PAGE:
WASHINGTON — Reps. Doug Collins (R-Ga.), Ranking Member of the House Judiciary Committee; Jerrold Nadler (D-N.Y.), Chairman of the House Judiciary Committee; Martha Roby (R-Ala.), Ranking Member of the Subcommittee on Courts, Intellectual Property, and the Internet; and Hank Johnson (D-Ga.), Chairman of the Subcommittee on Courts, Intellectual Property, and the Internet introduced the Trademark Modernization (TM) Act of 2020 to address recent significant increases in fraudulent trademark filings. Sens. Thom Tillis (R-N.C.) and Chris Coons (D-Dela.) introduced the Senate companion today.
“Trademarks are intended to provide consumers with confidence in the products and services they’re purchasing and small businesses with protection for their products, but, currently, our trademark system is failing to give businesses the confidence they need. Bad actors, like individuals in China backed by the Chinese government, have taken advantage of vulnerabilities in our system, and as a result, hold possibly thousands of fraudulently trademarks obtained by deceiving the Patent Office. The Trademark Modernization Act will help provide small businesses with new cost-effective tools needed to fight fraud and block bad actors from illegally obtaining trademarks. This legislation ultimately will provide much needed relief for our small businesses, and it will give consumers peace of mind,” said Collins.
“Small businesses must have equal access to the trademark system. Trademarks are often a critical component of building a brand and a successful venture. This bill would help ensure that the robust U.S. trademark system will continue to function for all players in today’s fast-moving economy,” said Nadler.
“In a hearing last year, I heard testimony on issues pertaining to fraudulent registrations from overseas and the cluttering of the trademark registry. Trademarks play a vital role in boosting our economy, creating jobs, and providing trust to American consumers. Millions of Americans rely on trademarks daily to purchase products from sources they depend on, and consumers should feel confident when making these purchases. This piece of legislation provides resources that limit fraudulent trademarks and help to declutter the registry,” said Roby.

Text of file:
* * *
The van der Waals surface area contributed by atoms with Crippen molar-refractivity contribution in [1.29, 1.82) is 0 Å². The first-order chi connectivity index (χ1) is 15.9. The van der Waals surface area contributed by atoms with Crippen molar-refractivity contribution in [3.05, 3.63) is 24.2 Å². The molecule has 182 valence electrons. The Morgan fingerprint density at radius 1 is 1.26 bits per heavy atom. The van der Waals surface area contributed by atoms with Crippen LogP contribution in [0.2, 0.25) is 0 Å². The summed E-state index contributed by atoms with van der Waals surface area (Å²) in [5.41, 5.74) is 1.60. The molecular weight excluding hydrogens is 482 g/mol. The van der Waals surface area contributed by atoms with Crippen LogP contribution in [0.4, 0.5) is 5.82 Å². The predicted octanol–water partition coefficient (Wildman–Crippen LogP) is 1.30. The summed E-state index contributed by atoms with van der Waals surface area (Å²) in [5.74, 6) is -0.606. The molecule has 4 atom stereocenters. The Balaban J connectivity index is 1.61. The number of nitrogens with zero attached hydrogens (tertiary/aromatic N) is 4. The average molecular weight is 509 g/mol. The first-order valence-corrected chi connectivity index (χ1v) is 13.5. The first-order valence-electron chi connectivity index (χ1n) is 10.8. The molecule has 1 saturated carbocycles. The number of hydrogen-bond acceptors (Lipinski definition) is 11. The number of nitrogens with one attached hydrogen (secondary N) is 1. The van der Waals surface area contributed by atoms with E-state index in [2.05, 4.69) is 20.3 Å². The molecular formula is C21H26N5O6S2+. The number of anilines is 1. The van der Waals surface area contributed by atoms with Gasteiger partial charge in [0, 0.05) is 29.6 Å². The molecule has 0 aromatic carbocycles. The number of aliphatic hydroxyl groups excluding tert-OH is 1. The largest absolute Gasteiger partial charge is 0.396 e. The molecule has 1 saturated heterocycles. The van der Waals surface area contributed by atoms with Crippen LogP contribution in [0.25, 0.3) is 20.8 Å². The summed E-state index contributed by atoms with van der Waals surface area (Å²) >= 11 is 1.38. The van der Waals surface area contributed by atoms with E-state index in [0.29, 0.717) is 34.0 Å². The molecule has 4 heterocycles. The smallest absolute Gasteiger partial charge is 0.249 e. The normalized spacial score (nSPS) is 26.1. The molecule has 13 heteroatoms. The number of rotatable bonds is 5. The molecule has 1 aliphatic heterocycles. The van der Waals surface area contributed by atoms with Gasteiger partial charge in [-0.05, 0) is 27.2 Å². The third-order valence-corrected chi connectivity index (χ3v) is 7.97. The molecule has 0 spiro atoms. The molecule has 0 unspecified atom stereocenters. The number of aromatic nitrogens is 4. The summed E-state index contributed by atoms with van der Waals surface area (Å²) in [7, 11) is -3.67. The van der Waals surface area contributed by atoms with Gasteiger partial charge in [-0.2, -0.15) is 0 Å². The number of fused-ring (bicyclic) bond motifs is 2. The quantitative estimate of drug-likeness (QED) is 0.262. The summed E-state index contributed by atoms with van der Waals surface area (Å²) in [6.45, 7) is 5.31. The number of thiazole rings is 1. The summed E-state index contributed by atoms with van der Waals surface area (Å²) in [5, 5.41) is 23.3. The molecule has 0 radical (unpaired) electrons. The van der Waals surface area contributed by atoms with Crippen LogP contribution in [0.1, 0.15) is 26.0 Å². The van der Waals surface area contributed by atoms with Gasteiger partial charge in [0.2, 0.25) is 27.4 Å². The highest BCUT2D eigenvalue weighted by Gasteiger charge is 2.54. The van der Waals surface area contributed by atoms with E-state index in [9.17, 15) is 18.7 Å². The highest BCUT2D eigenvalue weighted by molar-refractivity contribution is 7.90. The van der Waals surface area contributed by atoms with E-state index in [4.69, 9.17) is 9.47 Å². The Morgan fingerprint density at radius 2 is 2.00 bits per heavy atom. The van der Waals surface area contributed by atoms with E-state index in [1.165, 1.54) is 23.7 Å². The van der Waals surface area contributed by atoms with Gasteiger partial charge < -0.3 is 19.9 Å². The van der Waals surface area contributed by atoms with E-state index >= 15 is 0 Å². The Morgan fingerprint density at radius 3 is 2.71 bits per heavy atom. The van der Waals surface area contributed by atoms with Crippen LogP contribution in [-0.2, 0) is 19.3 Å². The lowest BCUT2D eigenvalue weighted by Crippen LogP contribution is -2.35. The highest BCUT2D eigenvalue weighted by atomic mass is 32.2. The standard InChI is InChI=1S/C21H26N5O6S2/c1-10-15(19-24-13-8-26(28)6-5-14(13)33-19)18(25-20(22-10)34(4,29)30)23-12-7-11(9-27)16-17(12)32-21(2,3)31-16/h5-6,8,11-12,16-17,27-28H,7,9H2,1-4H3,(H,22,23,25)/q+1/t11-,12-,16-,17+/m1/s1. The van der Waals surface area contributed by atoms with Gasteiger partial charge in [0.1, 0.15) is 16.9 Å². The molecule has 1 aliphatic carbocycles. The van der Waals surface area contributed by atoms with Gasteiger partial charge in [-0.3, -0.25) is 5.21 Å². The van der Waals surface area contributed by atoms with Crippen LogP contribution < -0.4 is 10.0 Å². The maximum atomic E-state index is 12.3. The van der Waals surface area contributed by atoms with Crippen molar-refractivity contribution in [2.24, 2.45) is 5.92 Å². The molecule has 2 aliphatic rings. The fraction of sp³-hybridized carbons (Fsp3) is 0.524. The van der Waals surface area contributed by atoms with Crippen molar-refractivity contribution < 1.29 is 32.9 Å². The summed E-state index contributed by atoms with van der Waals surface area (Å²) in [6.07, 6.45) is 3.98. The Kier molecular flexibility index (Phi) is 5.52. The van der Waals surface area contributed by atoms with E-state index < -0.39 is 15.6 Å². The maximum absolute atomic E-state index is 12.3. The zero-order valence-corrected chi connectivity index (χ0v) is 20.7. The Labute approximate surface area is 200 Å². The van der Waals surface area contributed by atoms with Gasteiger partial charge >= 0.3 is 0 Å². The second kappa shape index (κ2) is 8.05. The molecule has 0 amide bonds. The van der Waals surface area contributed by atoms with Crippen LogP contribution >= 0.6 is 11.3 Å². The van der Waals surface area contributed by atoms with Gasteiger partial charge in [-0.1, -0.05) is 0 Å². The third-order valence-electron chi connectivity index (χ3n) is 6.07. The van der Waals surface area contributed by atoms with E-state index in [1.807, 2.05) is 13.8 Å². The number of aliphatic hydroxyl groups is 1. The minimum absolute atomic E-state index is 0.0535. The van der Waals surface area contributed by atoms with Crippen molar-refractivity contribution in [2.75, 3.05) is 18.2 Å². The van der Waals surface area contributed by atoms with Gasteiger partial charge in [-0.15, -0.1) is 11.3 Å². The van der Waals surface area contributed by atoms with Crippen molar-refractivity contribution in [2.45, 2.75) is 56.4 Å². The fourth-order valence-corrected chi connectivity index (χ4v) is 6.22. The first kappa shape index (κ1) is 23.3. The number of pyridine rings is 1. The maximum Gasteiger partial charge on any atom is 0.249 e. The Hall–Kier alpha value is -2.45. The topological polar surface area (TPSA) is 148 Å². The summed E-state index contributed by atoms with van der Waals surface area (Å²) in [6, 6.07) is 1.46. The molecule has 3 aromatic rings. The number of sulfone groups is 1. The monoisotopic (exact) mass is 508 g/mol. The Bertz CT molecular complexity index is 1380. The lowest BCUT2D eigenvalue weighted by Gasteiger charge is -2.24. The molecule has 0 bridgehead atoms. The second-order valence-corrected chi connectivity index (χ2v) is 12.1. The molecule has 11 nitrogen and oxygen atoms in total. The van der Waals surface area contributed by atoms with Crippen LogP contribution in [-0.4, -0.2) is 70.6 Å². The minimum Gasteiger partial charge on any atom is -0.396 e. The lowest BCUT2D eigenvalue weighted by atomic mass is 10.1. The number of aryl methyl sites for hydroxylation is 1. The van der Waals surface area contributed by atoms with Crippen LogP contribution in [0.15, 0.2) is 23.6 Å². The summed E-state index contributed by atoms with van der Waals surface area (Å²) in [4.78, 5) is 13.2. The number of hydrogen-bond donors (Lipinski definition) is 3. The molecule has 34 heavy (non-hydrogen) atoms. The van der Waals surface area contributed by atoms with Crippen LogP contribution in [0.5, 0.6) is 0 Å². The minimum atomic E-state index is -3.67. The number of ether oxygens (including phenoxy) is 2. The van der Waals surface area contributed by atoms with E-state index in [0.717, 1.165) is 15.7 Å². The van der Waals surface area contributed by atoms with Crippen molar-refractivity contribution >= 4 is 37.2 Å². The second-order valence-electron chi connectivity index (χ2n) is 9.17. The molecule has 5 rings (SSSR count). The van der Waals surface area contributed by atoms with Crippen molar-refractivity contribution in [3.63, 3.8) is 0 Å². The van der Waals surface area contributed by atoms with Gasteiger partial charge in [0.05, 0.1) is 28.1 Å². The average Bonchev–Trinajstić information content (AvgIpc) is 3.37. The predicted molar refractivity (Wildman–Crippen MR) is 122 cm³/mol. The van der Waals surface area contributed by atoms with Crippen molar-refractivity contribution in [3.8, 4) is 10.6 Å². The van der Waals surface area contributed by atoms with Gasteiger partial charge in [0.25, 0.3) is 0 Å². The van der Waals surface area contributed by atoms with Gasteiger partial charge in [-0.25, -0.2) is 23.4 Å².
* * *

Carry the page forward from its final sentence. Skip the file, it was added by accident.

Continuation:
“Trademarks contribute significant value to the U.S. economy. It’s important that false and fraudulent statements made in trademark applications not serve to block legitimate market entrants — particularly small businesses — seeking trademark registrations. The Trademark Modernization Act gives the Patent and Trademark office important tools to address and combat these fraudulent practices, and to protect good-faith actors in the trademark system. Consumer protection is also a key focus of the trademark system. A well-functioning trademark system allows consumers to rely on trademarks to know the source of the products they buy. That is why this legislation clarifies that when a trademark violation is proven in court, a rebuttable presumption of irreparable harm exists. In many trademark cases, without injunctive relief, the risk that consumers will be confused is high,” said Johnson.
“The United States trademark system is long-overdue for an update to ensure it protects American consumers and brand owners,” said Senator Tillis. “The bipartisan, bicameral legislation would modernize the trademark system and make changes that protect small businesses and consumers across North Carolina. Recently, there has been a flood of fraudulent trademark registrations coming from China that harm American consumers and businesses by making it difficult for new businesses to obtain trademark protection for their commercially used marks. I am proud to introduce this much needed updated with Senator Coons and Representatives Nadler, Collins, Roby and Johnson, and I will work to build bipartisan support so we can combat fraudulent trademark registrations coming from China move our trademark system into the 21st century,” said Tillis.
The Trademark Modernization Act would:
- Create new expedited ex parte cancellation procedures that would allow a new-market entrant or other third party to request cancellation of a trademark registration when the mark was never used or was not used before registration. The new procedures offer options in addition to traditional inter partes cancellation, which is often a time-consuming and expensive process.
- Codify additional trademark examination procedures, which gives the U.S. Patent and Trademark Office flexibility and additional authority to gather evidence during examination.
- Clarify that, notwithstanding the Supreme Court’s decision in a patent case, eBay, Inc. v. MercExchange LLC, a rebuttable presumption of irreparable harm exists for trademark violations.